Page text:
The impact on families is significant, particularly for those areas that have had intermittent provider shortages.  In insurance lingo, constricted provider pools are known as 'temporary revenue enhancement functions.'  In family lingo, constricted provider pools are known as "Oh my goodness, what will my child do without their physical therapy sessions???"

Families have been conditioned in our new welfare state to accept what is given, even when what is given is not particularly functional.  This facilitates a two-tiered care system.  The lower tier is populated by people who are conditioned to accept whatever service they can get for free out of a municipality.  The higher tier is populated by people who know that the lower tier solution is only for those families who don't have other options or other resources - and they go and find private solutions.

This was all predicted.

Many MDs in the community who have figured out that it is simply more efficient to refer their patients to me privately and for me to bill insurance directly.  Those families are very happy with that option because they don't have to wade through the bureaucracy of the EI system and they know in advance who they are getting as a service provider.  Unfortunately, many families don't have that option.

So there just is not much to say.  The new system is unwieldy and ineffective and bureaucratically deceptive.  The State Fiscal Agent reports the following statistics for 2014, through the third quarter:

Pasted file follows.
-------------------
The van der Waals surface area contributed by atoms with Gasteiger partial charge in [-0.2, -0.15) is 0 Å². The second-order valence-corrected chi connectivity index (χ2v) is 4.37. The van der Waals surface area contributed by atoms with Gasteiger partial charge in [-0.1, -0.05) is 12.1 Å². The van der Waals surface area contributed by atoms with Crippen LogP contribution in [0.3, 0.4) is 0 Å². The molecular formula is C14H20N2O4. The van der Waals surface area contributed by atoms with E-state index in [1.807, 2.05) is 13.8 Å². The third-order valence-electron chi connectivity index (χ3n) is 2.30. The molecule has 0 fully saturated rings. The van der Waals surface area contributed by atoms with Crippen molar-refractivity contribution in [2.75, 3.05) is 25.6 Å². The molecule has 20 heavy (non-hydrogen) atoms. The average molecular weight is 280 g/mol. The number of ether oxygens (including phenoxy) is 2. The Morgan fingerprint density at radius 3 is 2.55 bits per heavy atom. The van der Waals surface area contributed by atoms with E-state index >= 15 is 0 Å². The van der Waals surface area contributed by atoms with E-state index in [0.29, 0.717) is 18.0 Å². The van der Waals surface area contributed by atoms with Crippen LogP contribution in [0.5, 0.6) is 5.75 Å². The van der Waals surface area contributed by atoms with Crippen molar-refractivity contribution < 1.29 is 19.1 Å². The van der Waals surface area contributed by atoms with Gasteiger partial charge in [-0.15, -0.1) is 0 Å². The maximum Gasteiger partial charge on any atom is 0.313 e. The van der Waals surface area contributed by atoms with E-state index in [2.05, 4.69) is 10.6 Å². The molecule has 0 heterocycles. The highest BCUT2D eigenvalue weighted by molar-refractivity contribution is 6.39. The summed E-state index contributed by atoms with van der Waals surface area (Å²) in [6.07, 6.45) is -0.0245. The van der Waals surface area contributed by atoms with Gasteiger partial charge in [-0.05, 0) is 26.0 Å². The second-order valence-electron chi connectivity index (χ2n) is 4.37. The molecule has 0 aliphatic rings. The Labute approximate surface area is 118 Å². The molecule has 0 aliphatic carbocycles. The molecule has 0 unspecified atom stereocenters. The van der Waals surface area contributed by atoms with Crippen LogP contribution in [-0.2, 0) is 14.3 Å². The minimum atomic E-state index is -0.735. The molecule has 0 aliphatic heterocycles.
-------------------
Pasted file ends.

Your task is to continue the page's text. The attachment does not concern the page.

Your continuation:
Claims submitted to insurance: $67, 938, 442
Claims paid by insurance: $8, 958, 843
Percent reimbursed: 15%

It must be that new math that I don't understand, but whatever.

Imagine if any private health care practitioner could only collect such a low rate on claims?  And guess who gets to pay for every dollar that this inefficient behemoth can't collect?

This is the pathetic and expensive Early Intervention Program that NY taxpayers are paying for.

Tuesday, December 02, 2014

The incompatibility of population-based public health models with the occupational therapy profession

The following Twitter conversation underscores the problems with use of a population health model in an occupational therapy context:

Framing a conversation about the need for older drivers to consider their abilities underneath a context of population statistics is in direct conflict with the profession's Core Value of respect for patient autonomy and individuality.

Although it may be true that there are descriptive statistics about driving safety, numbers of accidents, and other factors associated with elderly drivers, when we lead our conversations with talk about the broad population we are adopting a potentially ageist stance that restricts the freedom of many drivers who are not falling within those normative ranges.